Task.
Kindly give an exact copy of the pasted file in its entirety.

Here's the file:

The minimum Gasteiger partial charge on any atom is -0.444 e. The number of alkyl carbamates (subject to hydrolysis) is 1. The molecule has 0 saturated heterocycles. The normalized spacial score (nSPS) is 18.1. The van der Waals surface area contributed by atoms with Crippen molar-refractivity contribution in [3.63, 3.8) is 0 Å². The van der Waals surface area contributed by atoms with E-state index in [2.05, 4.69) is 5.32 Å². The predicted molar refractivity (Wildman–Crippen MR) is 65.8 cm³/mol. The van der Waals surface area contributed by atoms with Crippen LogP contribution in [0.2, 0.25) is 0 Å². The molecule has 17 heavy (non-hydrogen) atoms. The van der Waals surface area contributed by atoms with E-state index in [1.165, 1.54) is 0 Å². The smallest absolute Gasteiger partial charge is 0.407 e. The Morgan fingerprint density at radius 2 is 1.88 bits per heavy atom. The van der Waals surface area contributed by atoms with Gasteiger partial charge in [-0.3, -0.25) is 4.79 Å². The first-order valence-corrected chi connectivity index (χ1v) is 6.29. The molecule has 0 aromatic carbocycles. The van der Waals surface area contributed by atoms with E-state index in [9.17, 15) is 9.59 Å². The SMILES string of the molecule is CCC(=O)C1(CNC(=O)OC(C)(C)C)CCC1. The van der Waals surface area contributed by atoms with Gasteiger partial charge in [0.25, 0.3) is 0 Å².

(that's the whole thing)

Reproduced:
The minimum Gasteiger partial charge on any atom is -0.444 e. The number of alkyl carbamates (subject to hydrolysis) is 1. The molecule has 0 saturated heterocycles. The normalized spacial score (nSPS) is 18.1. The van der Waals surface area contributed by atoms with Crippen molar-refractivity contribution in [3.63, 3.8) is 0 Å². The van der Waals surface area contributed by atoms with E-state index in [2.05, 4.69) is 5.32 Å². The predicted molar refractivity (Wildman–Crippen MR) is 65.8 cm³/mol. The van der Waals surface area contributed by atoms with Crippen LogP contribution in [0.2, 0.25) is 0 Å². The molecule has 17 heavy (non-hydrogen) atoms. The van der Waals surface area contributed by atoms with E-state index in [1.165, 1.54) is 0 Å². The smallest absolute Gasteiger partial charge is 0.407 e. The Morgan fingerprint density at radius 2 is 1.88 bits per heavy atom. The van der Waals surface area contributed by atoms with Gasteiger partial charge in [-0.3, -0.25) is 4.79 Å². The first-order valence-corrected chi connectivity index (χ1v) is 6.29. The molecule has 0 aromatic carbocycles. The van der Waals surface area contributed by atoms with E-state index in [9.17, 15) is 9.59 Å². The SMILES string of the molecule is CCC(=O)C1(CNC(=O)OC(C)(C)C)CCC1. The van der Waals surface area contributed by atoms with Gasteiger partial charge in [0.25, 0.3) is 0 Å².